Genera in Groups

A useful addition to StrataBugs 2.1 is the ability to include entire genera in groups. Previously if you wanted to do this, you would have had to find all the taxa from the genus (probably via a taxon search) and add them to the group. If you or a colleague added another species to the genus, you’d have to remember to add it to the group. The new system saves you this hassle and guarantees that the group stays up-to-date.

You should be familiar with the Taxon Database’s ‘Taxa’ window – this is your working list of taxa. Let me introduce you to its sister, the ‘Genus’ window. Open by choosing from the menu Taxa > Genera.


You can populate it with genera by hitting the search icon, or by dragging onto it species from any tables or lists in StrataBugs. Drag a genus from here onto the Taxa window to populate it with the member species. You can also drag the genera directly into your taxon groups.

Example with Workflow

Let’s look at this in the context of a real workflow. I will be making full use of the new charts here – so even if you know all about genus groups already, you might pick up a tip or two!

I’m browsing some micro data in the Standard Chart in Samples & Interpretations. I can make quick changes to the panel properties here by right-clicking.


I have quite a lot of different species, so I’ll first try to simplify it a little by changing the panel’s ‘grouping’ property on my chart to “genus”. I now have one column for each genus. I’ll also restrict it to just the planktonic forams.

genus-groups2genus-groups-FOPNow I can see a little better what I’m dealing with. I’d like to confirm that these species roughly fall into their assumed age zones. It would be nice to home in on the Cretaceous / Tertiary boundary. To do this I will need to put the species into groups.

Over in the Taxon Database module, I’ll start by creating a Maastrictian group.


I can drag and drop genera into here from my chart’s header area. Just click on the text and drag across to the group (it helps if you have two screens here). I’ve picked out a few Maastrictian genera which I can see are represented in my data.


Note how the genera in this group appear in italics, and indicate the number of member species. This is the number of species in the whole database, not just this well. If you want to see what they are, you can drag and drop the genus name onto the taxa window:


To help with my chart, I’m going to create a group set (group of groups). I’ve added my Maastrictian group to it. While I’m here, I’ve set up some empty groups for other ages, and added them to the set. Notice that I’ve made it an ordered set (this was another new feature for 2.1).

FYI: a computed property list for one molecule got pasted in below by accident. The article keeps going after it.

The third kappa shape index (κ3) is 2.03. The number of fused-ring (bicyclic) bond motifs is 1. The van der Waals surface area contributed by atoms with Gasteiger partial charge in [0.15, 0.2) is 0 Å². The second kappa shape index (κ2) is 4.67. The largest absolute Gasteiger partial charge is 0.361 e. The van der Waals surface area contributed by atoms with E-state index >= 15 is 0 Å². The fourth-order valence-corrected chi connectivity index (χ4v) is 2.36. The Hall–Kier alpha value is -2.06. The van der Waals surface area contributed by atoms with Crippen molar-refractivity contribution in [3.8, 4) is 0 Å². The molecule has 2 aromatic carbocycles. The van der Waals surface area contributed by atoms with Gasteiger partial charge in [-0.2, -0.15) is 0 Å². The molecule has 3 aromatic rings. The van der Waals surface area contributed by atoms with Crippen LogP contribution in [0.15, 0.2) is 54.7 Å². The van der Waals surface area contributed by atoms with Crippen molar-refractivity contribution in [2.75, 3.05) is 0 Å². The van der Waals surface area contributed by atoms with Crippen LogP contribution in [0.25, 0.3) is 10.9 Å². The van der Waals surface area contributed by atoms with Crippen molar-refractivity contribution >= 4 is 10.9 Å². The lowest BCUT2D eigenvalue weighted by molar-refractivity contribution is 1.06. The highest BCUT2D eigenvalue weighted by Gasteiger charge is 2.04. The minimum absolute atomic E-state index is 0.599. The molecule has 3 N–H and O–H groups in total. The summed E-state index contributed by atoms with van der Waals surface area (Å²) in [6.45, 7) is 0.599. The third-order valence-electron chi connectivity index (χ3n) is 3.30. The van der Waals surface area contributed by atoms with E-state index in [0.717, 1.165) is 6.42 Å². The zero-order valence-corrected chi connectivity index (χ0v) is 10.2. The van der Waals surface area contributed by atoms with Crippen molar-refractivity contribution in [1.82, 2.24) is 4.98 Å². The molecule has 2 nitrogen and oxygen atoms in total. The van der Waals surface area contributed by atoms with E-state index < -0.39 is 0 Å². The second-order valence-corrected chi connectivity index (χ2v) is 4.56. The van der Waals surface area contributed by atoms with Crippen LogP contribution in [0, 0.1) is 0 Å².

I’ll add another micro panel into my standard chart so that I can see the picture emerging as I build the groups. This time the outer panel is restricted to data from my set, and for the inner panels I have one panel per group in the set (all have the same settings).


Now I can populate the other groups with some genera I expect to find at roughly those ages. I’m still dragging them from the standard chart into the group windows in Taxon Database. As I populate the groups, I gain more inner panels. The picture is starting to emerge.

genus-groups-panelpergroupchartI had better save this layout so that I can use it for my next well.


It’s just a few clicks to open my template for the next well, and see the story there too – even if the exact species mix differs slightly.


OK, so it wasn’t really my data, and I don’t know my Maastrictian species from, well, blobs of sand really – so thanks to John Athersuch for providing the data and groups 🙂

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  1. To add a little to this – of course you are not restricted to using groups based on age ranges – in fact you might do this better if you already had a relevant composite standard set up – but that’s another story! Other uses for grouping genera might be for making environmental groups where as much information can be gained by observing distributions at a generic level as at the specific level. For instance I might want to group all species of Limnocythere, Candona and Iliocypris in one group, Cyprideis and Cytherissa in another, Leptocythere, Amnicythere and Callistocythere in a third and Carinocythereis, Aurila and Urocythereis in the fourth to indicate different salinity tolerances. There are many more examples which I am sure you can think of in all disciplines. Of course if you have datasets in which genera are represented by only one species it may be easier to build your groups in the usual way.

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